The two main challenges facing the UK economy at the start of 2017 are the much trumped-up uncertainties of Brexit and the imminent interest-rate divergence across the rich world. The intricacies and complexities of the Brexit process have the potential to upend quite a few givens in the well-oiled machine of the British economy and create many uncertainties as to the role of the United Kingdom in the wider European and world economies. The main talking points have been waning investor confidence, threatened export potential (somewhat alleviated by the commitment of behemoths Nissan and Google to expanding their activities in the UK), and the value of the British pound.
Bank angles and centrifugal forces
A dilemma that the Bank of England, which has been a favourite punching bag for populists and political opportunists of all kinds and political spectra might have to face in the coming months is whether to increase its base interest rate to defend the pound and prevent inflation at the price of pushing the economy towards recession, or to keep rates low and let inflation run its course and even cross the hallowed 2% per annum. For now, the indications given by Mark Carney is that the Bank is not ready to endanger the carefully nurtured recovery of the British economy in the name pushing down inflation, whose stubborn bottom-scratching has been the main source of headaches for central bankers in the past decade.
Whilst China was considered the main risk for the world economy at the beginning of 2016, as its slowing economy and bubbly property markets were causing concerns of an imminent meltdown, investors have largely been assuaged that the Chinese government still has the capacity and the willingness to defend the status quo. Major risks have thus shifted from emerging markets to the big Trumpian and Brexitarian question marks in the West. The dangers lingering in the background are the French, German, and Italian elections looming in 2017, which in a worst-case scenario can see Italy and France staging a referendum to leave the Eurozone, which could spell its collapse, with tectonic consequences for European economies. They, just like Britain, will find out that tying the knot is much easier than untying it.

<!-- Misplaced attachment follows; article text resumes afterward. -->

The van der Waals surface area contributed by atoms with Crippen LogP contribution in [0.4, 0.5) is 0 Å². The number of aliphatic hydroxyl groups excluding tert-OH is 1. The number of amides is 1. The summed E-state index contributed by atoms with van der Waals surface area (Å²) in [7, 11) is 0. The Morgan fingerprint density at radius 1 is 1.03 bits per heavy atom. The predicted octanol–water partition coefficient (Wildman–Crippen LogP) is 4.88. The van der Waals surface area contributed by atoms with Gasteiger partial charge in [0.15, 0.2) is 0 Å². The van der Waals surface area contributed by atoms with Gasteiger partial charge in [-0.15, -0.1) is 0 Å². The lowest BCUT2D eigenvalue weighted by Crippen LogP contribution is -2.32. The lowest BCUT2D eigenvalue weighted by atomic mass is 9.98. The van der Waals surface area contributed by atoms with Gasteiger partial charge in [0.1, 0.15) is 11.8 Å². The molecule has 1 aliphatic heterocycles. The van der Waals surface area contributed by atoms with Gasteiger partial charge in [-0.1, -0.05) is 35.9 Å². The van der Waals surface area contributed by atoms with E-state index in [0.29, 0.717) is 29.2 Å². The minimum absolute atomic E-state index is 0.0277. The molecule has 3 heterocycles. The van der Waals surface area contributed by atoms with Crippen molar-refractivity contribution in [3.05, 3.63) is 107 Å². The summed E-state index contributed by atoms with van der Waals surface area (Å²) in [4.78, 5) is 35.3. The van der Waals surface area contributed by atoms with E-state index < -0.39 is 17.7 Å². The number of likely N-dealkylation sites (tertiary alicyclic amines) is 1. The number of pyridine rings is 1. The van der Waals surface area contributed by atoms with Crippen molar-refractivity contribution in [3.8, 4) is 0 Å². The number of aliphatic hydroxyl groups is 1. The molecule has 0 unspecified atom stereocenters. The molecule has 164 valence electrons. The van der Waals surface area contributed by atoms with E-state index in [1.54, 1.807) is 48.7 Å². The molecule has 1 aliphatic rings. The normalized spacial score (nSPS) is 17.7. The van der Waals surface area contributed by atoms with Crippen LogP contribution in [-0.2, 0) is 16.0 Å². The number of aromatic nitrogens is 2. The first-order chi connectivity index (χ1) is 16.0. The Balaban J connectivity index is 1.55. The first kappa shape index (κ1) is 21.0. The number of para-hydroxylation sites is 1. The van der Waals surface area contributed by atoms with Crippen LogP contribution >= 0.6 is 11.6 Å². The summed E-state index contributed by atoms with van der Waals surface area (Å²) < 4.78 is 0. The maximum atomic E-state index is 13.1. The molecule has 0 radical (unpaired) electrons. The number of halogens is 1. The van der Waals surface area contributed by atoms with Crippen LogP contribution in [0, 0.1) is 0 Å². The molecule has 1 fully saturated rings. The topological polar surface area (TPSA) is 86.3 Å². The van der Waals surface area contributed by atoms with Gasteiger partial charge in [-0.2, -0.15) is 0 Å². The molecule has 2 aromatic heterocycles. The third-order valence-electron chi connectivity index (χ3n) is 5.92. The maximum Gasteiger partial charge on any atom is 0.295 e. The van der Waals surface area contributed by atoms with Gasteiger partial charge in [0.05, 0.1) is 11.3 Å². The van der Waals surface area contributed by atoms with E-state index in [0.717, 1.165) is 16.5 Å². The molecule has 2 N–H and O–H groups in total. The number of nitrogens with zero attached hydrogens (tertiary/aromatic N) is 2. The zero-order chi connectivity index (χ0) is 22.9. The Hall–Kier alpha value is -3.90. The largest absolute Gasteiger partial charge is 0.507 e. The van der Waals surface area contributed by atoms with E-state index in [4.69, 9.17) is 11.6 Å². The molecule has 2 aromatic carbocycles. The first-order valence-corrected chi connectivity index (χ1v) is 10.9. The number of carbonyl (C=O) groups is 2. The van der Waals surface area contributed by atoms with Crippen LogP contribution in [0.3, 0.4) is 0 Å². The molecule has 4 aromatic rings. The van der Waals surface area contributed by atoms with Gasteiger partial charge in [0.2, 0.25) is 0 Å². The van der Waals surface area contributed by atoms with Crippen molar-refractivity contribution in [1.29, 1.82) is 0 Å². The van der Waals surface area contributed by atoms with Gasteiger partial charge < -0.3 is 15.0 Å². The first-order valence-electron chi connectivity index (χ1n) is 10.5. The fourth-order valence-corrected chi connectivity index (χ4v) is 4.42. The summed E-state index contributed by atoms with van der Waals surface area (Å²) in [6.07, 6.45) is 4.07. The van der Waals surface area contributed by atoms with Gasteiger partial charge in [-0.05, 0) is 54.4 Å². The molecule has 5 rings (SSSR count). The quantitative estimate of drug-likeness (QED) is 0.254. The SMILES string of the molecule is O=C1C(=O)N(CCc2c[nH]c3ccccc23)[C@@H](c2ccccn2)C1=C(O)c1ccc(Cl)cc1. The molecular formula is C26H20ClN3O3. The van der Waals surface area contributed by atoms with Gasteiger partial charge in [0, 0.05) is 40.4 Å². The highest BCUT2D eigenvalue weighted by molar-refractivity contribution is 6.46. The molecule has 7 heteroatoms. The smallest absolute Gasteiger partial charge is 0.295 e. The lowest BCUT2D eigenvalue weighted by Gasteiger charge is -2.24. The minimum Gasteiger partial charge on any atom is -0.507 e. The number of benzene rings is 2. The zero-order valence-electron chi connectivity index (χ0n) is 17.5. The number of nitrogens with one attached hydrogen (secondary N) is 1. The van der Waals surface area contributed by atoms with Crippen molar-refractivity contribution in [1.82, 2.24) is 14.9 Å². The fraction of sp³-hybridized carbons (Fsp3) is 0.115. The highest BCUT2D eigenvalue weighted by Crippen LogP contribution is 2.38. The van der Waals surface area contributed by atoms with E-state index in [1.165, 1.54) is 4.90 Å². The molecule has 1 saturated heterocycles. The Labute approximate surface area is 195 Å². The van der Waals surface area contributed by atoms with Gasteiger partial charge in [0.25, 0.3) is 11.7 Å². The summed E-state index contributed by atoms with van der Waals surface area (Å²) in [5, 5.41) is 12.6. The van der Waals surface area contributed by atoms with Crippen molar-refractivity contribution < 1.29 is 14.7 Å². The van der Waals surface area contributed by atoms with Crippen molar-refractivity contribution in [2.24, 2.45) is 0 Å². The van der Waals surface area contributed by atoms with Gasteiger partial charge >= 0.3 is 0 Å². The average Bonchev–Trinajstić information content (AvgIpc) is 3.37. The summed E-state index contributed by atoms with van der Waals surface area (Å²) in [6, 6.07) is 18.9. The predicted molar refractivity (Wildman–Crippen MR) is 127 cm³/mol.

The rich are getting richer and the rich are getting poorer
The second main challenge is related to the divergence in the recovery dynamics of rich-world economies in the aftermath of the Great Recession. The US economy, thanks in part to the decisive actions of the Obama administration and the monetary weight-lifting of the Federal Reserve, has performed well, created jobs, and exhibited rude growth rates in the interval of 2% to 3% per annum. This has warranted the recent decision of the Federal Reserve to restart the gradual process of monetary tightening, begun at the end of 2015 but delayed by perceived market turmoil. Whilst the UK had for some time been exhibiting similar robustness, Brexit has the potential to jeopardise that and lay bare structural weaknesses such as the abysmal growth of productivity in recent years and high private-sector indebtedness. The Eurozone and Japan, the traditional anaemic patients, have forced their central banks to stay the course of low-interest rates and experiment with unprecedented instruments designed to lift demand out of its almost chronic torpor.
This divergence in recovery trends might cause instability in the global financial system as the dollar strengthens against other currencies despite the substantial current account deficit of the US. In those conditions, the role of the Bank of England, the European Central Bank, and the Bank of Japan might be constrained by the requirement to protect their ward economies against inflation without knocking out the still fragile patient into a new recession. The compromise between preventing another slump and keeping prices at bay will be finer than ever.